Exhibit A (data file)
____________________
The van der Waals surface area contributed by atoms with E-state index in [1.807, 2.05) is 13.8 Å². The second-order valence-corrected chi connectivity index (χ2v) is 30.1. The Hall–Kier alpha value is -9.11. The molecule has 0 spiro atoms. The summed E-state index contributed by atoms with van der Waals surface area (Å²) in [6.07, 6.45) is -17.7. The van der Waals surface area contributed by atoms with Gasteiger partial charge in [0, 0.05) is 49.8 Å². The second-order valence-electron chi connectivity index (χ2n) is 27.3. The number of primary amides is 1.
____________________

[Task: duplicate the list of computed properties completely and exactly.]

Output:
The van der Waals surface area contributed by atoms with E-state index in [1.807, 2.05) is 13.8 Å². The second-order valence-corrected chi connectivity index (χ2v) is 30.1. The Hall–Kier alpha value is -9.11. The molecule has 0 spiro atoms. The summed E-state index contributed by atoms with van der Waals surface area (Å²) in [6.07, 6.45) is -17.7. The van der Waals surface area contributed by atoms with Gasteiger partial charge in [0, 0.05) is 49.8 Å². The second-order valence-electron chi connectivity index (χ2n) is 27.3. The number of primary amides is 1.